Investors worth $6.7 trillion call for stronger standards on palm oil

 green finance  investment  energy efficiency  agriculture  sustainable  biodiversity

A group of leading investors has weighed in on the issue of sustainable palm oil.

91 investors with assets under management worth $6.7 trillion has written to the certification body Roundtable on Sustainable Palm Oil (RSPO) about the issue.

The group, including CalPERS, Hermes and Aviva, is calling for wider, more stringent standards, to cover more areas of forestry production and workers’ rights.

“Our investment portfolios include companies that have significant exposure to deforestation risks and therefore, have made robust no-deforestation policies and strong commitments to sourcing sustainably certified palm oil,” the investors wrote. 

RSPO is preparing to release its latest guidance on sustainable palm oil in November, which will direct production over the next five years.

Currently, 19 per cent of the world’s palm oil is certified by the body, but the group points out that its draft standards do not contain sufficient protections for peatlands, high carbon stocks and worker rights.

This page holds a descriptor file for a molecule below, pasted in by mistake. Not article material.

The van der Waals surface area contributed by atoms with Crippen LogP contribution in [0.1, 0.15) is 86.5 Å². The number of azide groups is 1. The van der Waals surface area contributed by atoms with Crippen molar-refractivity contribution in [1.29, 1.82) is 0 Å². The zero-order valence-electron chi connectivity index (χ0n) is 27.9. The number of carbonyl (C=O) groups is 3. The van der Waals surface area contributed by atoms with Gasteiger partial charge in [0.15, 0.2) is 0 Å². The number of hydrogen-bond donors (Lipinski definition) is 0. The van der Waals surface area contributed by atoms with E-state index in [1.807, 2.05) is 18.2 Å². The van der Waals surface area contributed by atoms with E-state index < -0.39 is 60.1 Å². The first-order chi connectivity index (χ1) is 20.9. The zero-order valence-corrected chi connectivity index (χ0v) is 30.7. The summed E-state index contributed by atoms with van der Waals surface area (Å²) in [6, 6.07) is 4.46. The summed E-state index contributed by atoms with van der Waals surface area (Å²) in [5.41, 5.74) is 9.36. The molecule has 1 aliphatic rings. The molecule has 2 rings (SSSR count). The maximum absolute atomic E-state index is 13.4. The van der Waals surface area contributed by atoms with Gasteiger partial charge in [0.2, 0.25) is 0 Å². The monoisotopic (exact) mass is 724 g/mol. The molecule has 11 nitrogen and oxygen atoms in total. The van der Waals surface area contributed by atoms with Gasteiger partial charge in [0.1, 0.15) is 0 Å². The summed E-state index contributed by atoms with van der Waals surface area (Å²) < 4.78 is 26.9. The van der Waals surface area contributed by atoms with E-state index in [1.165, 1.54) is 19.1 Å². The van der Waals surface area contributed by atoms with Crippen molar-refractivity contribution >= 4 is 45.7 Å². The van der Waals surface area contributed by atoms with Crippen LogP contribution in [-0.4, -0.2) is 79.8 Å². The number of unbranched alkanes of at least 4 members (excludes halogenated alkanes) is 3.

"Strengthening the RSPO standards is vitally important,” said Beth Richtman, CalPERS managing investment director, sustainable investments. “Without stronger standards, deforestation and land rights abuses could continue in palm oil production leading to financial risks for investors. Without stronger standards, companies trying to lower their risk and improve the sustainability of their supply chains are operating in the dark. RSPO needs to be the bright light that incentivizes and guides the palm oil industry into one that is truly sustainable in all meanings of the word.”

The production of palm oil is now a global industry worth $37 billion, according to the non-profit organisation, Ceres. It is now a main ingredient in a whole range of widely used products, from cosmetics to processed foods.

Julie Nash a director at Ceres commented that companies need assurances that their supplies will be free from deforestation.

“Without that, their businesses are vulnerable to reputation and market risks. This new guidance has the opportunity to help companies implement no-deforestation pledges, but it must meet industry norms for zero deforestation,” she added.

News published on Climate Action Programme
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